When we lost Joe Garagiola back in March I had planned on writing about the subject of sports broadcasters. As life went on it kind of slipped away from me so I decided to revisit the subject when Vin Scully called his final out for the Dodgers.
So pull up a chair, members of my blog audience and grab a beverage.
Vin Scully joined Red Barber in the Ebbets Field broadcast booth in 1950. He would eventually take over the “Cat Bird Seat” in Brooklyn and will be vacating the booth at Dodger Stadium in Los Angeles on October 2. His 67 years as the voice of the Dodgers, which spanned two locations on opposite coasts, is the longest tenure of a broadcaster with one organization. This record wont be touched for a very long time, if ever.
Mr. Scully, I have to thank you for influencing me. My writing style is much like your broadcasting style. Yes you have a legendary way of describing facts that happen on a baseball field (and in years past on a gridiron as well), but your story telling talent is unparalleled. I can hear your voice as I tell stories here on WordPress just as if I was watching a Dodger broadcast. Thank you again Vin!
On the night that we lost Joe Garagiola I began to think and reflect on all the sports voices I’ve heard over the years. I can honestly say there have been many literary influences that have shaped me. Those of us who grew up in the 1960’s and 1970’s will remember when NBC had a stronghold on Major League Baseball. I have such fond memories of the “Game of the Week” on Saturday afternoons. I will say that as a young boy growing up in Queens my first broadcast idol, if you will, was Curt Gowdy. Like Scully, Gowdy was a story-teller in addition to being almost flawless in describing the action on the diamond as well as the football field. His longtime baseball partner, Tony Kubek still strikes me as one of the best analysts of my time.
My Queens upbringing formed a bond with the New York Mets who played in my home boro. The trio of Bob Murphy, Ralph Kiner, and Lindsey Nelson remains full of fond childhood memories. They were the voices of the Mets from their inaugural season of 1962 until Nelson left the Mets for San Francisco following the 1978 season. I was pretty disappointed when he left. Mets baseball would never be the same. Met fans who followed the franchise will always remember Bob Murphy’s “Happy Recap” when the Mets won, and Ralph Kiner’s post-game show “Kiner’s Korner.”
In addition to his baseball career, Lindsey Nelson spent years behind the CBS College Football mic. He was the annual voice of the Cotton Bowl. It’s not the same without him.
The “hated” crosstown Yankees also had their share of broadcast legends. From Mel Allen’s “How about that” to Phil Rizutto’s “Holy Cow!” But for most of this blogger’s life nobody manned the public address microphone like Bob Sheppard. Growing up as a Met fan I didn’t go to many Yankee games. I was at the Big Ballpark in the Bronx twice and saw a handful of Yankee games at Shea Stadium in 1974 and 1975. For those who may not know the Yankees played those two years in Flushing while the Stadium was undergoing a massive renovation. Sheppard had a presence unlike any other public address announcer. Players referred to him as “the voice of God.”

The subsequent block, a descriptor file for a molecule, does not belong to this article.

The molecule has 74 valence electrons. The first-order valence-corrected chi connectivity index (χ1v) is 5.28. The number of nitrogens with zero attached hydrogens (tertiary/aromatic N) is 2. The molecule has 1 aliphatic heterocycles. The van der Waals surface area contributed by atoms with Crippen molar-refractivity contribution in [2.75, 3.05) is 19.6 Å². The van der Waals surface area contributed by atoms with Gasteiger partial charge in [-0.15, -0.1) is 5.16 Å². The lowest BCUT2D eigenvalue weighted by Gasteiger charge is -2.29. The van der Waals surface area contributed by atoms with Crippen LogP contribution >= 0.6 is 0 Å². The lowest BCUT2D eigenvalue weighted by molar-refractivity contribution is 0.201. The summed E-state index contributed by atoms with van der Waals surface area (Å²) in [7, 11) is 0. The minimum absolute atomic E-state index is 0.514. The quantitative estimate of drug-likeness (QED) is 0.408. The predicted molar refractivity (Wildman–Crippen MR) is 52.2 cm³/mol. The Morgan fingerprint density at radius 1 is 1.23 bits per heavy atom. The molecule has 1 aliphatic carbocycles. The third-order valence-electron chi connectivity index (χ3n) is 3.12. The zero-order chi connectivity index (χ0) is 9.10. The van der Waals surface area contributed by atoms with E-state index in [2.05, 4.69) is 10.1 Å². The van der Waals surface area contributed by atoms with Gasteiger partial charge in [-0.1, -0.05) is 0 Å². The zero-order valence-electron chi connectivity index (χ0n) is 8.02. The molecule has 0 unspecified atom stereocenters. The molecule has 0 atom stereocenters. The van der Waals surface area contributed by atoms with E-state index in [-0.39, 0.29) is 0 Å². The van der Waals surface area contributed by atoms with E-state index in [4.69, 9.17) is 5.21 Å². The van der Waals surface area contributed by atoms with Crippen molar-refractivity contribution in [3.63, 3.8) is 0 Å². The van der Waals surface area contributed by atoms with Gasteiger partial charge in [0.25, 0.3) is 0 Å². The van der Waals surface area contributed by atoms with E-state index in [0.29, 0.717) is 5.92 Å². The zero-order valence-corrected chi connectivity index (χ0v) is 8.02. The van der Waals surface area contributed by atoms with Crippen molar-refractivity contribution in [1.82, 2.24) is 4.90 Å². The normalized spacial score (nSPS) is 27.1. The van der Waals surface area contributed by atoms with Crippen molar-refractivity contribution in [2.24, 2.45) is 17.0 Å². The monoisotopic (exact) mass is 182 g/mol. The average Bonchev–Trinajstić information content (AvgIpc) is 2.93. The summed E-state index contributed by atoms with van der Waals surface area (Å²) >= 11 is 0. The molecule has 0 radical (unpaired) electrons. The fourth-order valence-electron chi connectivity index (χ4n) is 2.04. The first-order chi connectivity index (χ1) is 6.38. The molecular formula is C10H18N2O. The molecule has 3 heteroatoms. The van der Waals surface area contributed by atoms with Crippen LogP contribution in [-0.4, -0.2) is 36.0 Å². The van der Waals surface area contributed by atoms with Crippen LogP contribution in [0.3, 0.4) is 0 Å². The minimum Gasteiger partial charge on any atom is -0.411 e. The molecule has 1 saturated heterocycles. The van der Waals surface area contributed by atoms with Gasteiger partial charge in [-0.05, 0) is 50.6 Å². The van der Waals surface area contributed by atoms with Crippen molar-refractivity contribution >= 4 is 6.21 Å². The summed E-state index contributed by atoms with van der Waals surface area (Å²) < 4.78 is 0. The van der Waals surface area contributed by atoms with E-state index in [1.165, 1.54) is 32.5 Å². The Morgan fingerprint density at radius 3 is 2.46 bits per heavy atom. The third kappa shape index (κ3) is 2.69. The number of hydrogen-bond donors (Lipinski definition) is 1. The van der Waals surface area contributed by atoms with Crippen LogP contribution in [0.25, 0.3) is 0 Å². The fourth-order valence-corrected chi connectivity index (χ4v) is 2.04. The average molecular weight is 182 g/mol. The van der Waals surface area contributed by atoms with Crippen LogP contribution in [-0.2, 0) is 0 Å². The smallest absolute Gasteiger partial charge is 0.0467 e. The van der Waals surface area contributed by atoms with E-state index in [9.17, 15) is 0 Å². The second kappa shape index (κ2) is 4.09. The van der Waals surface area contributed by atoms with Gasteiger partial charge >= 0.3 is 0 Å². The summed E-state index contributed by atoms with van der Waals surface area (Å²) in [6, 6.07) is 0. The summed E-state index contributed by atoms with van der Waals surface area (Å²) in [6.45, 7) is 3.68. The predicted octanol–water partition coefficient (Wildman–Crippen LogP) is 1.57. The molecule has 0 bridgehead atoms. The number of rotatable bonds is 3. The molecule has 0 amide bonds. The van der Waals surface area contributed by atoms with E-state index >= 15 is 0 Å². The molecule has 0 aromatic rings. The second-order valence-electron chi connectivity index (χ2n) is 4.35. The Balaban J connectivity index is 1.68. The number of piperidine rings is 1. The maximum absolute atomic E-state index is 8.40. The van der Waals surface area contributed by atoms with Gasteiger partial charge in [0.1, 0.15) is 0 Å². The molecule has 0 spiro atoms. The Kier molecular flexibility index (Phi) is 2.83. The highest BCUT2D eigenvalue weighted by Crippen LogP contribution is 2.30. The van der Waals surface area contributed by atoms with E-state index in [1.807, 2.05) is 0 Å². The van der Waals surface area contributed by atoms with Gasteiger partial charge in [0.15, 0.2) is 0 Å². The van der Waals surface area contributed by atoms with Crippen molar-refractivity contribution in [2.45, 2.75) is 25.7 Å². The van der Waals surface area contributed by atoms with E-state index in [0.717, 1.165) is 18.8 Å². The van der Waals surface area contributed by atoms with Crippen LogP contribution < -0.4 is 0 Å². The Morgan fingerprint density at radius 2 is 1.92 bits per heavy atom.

Growing up, baseball wasn’t the only sport that I took to. To this day I am a hockey fanatic. Just as a coming attraction I will be following the Florida Panthers this year here on my WordPress page. That being said, I became a fan of the New York Islanders when the NHL awarded a franchise to Long Island. Tim Ryan was an established NHL announcer when he joined the Islanders TV crew in their inaugural season. I grew up listening to him as well as Marv Albert calling Rangers games on radio. As much as I hated the rival Rangers, I have got to admit Marv’s call of the Rangers and Knicks games was a big influence. I miss Marv as a hockey announcer and still enjoy his NBA broadcasts on TNT.
In 1980 the voice of the Islanders changed. The legendary Ryan would leave Long Island for a national football job with CBS. Jiggs McDonald would join Ed Westfall as voice of the Islanders. The tandem would last seventeen wonderful years that included four Stanley Cup championships and a streak of nineteen consecutive playoff series wins. Any Islander fan from that era can still here Jiggs referring to Westfall as “18” in reference to his uniform number in his playing days with the club.
Hearing Marv open Ranger broadcasts still rings through my head. “This is Marv Albert with Sal “Red Light” Messina at Madison Square Garden” was how each home broadcast began. Marv would then describe how the game would begin by identifying the 7th Avenue end and 8th Avenue end of Madison Square Garden as to which net the teams were to defend.
In today’s time there are so many voices to be heard, so many new pictures to be painted. To me the story-teller that would be the heir apparent to Vin Scully has to come from the hockey world. Mike “Doc” Emrick who broadcasts the NHL for NBC and its networks has a unique way of calling games while getting descriptive. Locally Steve”Goldy” Goldstein’s New York accent throws me back to my childhood roots as the voice of the Florida Panthers.
Local sports legend Jim Mandich was the voice of the Miami Dolphins. It was such a sad South Florida day when we lost him to cancer in 2011. We also have a Scully disciple on the Marlins radio network in Dave Van Horne. Dave is another great combination of facts and story telling.
There are just so many more that are going through my head, probably enough to fill another blog.
In closing, thank you so much Vin Scully. I hope someday you can pull up a chair and read my work.